UPDATE: With two days to go, innovative new conference Open Source // Open Society (OS//OS) has sold out.
However, the event organisers have secured a larger space to hold the keynote addresses and are excited to be able to release 50 more tickets. Get the last remaining tickets here before they run out again.
A group of developers, democracy activists, government officials and digital tech heavyweights will land in Wellington on the 16th and 17th of April to host the Open Source // Open Society (OS//OS) conference.
OS//OS is an attempt to explore developments in open government, open education, open data, and open business, building on the concepts of open source software.
The biggest lure to the conference will be the presence of Github, one of the tech world’s leading giants in open source software management, and it will be their first time co-hosting a conference outside of the United States.
As of 2015, GitHub reports having over 9.1 million users and over 21.3 million repositories.
“To have GitHub co-host their first conference outside of the US in Wellington is a strong endorsement of tech capability,” says Gerard Quinn, Grow Wellington’s CEO. “Open source approaches align well with the collaborative nature of the tech community here.”
Open source development is based on the ideas of mass collaboration, transparency, and meaningful participation.
Lillian Grace, the founder of Wiki New Zealand, says: “Wiki New Zealand has benefited greatly from open source tools and so we are keen to be a part of and contribute back to the community that enabled us.”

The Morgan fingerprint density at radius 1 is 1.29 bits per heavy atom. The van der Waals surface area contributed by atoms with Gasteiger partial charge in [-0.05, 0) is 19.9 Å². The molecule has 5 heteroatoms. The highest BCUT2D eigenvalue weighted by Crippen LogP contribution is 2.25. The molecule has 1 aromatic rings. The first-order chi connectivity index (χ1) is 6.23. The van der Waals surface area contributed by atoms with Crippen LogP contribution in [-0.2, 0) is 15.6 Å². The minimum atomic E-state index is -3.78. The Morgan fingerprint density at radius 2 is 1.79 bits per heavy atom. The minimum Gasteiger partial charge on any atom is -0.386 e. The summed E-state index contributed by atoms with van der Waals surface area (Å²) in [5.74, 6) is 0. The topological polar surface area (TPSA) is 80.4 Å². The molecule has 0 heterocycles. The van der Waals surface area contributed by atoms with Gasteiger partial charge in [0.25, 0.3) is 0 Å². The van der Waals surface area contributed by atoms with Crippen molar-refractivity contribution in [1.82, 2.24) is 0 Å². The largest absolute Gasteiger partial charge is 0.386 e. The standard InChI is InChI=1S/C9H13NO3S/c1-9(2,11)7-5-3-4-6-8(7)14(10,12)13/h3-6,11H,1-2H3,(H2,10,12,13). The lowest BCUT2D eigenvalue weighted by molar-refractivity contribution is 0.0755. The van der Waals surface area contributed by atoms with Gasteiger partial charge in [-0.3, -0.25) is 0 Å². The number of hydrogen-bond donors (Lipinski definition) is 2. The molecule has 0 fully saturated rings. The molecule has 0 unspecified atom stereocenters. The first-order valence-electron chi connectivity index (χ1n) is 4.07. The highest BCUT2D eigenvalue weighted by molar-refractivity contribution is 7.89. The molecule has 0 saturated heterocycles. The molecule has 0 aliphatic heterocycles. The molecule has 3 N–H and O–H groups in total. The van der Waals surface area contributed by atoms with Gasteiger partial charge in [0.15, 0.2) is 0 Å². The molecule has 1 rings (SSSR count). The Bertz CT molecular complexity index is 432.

The open source movement has recently taken giant leaps forward, with Microsoft hinting at the release of its proprietary code in Windows. Microsoft, long the antagonist against the open source community, sees the change in its business model as a necessity.
Other companies such as Tesla Motors, the world’s only pure electric vehicle manufacturer, has made all the technology patents for EVs free. Facebook, the world’s largest social media network with 1.39 billion active users, actively shares the source code for many of its internal projects.
The conference will debate and explore how far ‘open data’ and ‘open government’ has come in New Zealand, where it could be taken next.
Currently, New Zealand is in the top four OECD countries for open government practices, despite the long-running GCSB spying saga.
The conference runs from the 16th to the 17th of April 2015, at the Michael Fowler Centre, Wellington.
For tickets and more information, see OS//OS.